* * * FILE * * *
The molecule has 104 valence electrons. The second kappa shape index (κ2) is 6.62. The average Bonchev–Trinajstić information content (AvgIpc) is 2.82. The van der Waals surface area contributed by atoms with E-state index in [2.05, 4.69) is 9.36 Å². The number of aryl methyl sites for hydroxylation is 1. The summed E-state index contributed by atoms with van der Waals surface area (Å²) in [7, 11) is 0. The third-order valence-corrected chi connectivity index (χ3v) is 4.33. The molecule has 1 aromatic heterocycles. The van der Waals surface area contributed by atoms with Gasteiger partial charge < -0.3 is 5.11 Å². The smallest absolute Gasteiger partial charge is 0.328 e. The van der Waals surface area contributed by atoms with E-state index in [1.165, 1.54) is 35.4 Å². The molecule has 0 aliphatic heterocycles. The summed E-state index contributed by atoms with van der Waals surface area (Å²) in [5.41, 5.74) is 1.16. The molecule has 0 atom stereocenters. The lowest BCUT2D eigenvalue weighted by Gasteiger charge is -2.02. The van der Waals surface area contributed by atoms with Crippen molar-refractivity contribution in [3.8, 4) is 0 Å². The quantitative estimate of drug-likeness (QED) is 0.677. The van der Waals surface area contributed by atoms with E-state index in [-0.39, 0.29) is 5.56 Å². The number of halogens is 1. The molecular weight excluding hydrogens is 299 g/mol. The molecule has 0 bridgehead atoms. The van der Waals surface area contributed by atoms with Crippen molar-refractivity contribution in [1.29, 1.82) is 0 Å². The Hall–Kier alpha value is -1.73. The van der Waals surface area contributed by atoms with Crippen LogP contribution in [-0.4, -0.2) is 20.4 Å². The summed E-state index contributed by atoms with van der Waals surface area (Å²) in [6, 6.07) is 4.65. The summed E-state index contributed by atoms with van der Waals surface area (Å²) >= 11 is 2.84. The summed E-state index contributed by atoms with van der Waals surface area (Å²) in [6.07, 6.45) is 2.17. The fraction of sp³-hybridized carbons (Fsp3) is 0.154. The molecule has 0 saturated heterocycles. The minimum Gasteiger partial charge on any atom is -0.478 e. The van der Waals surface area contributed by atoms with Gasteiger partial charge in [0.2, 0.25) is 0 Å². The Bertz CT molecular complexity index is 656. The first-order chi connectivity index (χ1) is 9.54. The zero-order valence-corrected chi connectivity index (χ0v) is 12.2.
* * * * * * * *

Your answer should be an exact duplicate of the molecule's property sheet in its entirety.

The molecule has 104 valence electrons. The second kappa shape index (κ2) is 6.62. The average Bonchev–Trinajstić information content (AvgIpc) is 2.82. The van der Waals surface area contributed by atoms with E-state index in [2.05, 4.69) is 9.36 Å². The number of aryl methyl sites for hydroxylation is 1. The summed E-state index contributed by atoms with van der Waals surface area (Å²) in [7, 11) is 0. The third-order valence-corrected chi connectivity index (χ3v) is 4.33. The molecule has 1 aromatic heterocycles. The van der Waals surface area contributed by atoms with Gasteiger partial charge < -0.3 is 5.11 Å². The smallest absolute Gasteiger partial charge is 0.328 e. The van der Waals surface area contributed by atoms with E-state index in [1.165, 1.54) is 35.4 Å². The molecule has 0 aliphatic heterocycles. The summed E-state index contributed by atoms with van der Waals surface area (Å²) in [5.41, 5.74) is 1.16. The molecule has 0 atom stereocenters. The lowest BCUT2D eigenvalue weighted by Gasteiger charge is -2.02. The van der Waals surface area contributed by atoms with Crippen molar-refractivity contribution in [3.8, 4) is 0 Å². The quantitative estimate of drug-likeness (QED) is 0.677. The van der Waals surface area contributed by atoms with E-state index in [-0.39, 0.29) is 5.56 Å². The number of halogens is 1. The molecular weight excluding hydrogens is 299 g/mol. The molecule has 0 bridgehead atoms. The van der Waals surface area contributed by atoms with Crippen molar-refractivity contribution in [1.29, 1.82) is 0 Å². The Hall–Kier alpha value is -1.73. The van der Waals surface area contributed by atoms with Crippen LogP contribution in [-0.4, -0.2) is 20.4 Å². The summed E-state index contributed by atoms with van der Waals surface area (Å²) in [6, 6.07) is 4.65. The summed E-state index contributed by atoms with van der Waals surface area (Å²) >= 11 is 2.84. The summed E-state index contributed by atoms with van der Waals surface area (Å²) in [6.07, 6.45) is 2.17. The fraction of sp³-hybridized carbons (Fsp3) is 0.154. The molecule has 0 saturated heterocycles. The minimum Gasteiger partial charge on any atom is -0.478 e. The van der Waals surface area contributed by atoms with Gasteiger partial charge in [0.2, 0.25) is 0 Å². The Bertz CT molecular complexity index is 656. The first-order chi connectivity index (χ1) is 9.54. The zero-order valence-corrected chi connectivity index (χ0v) is 12.2.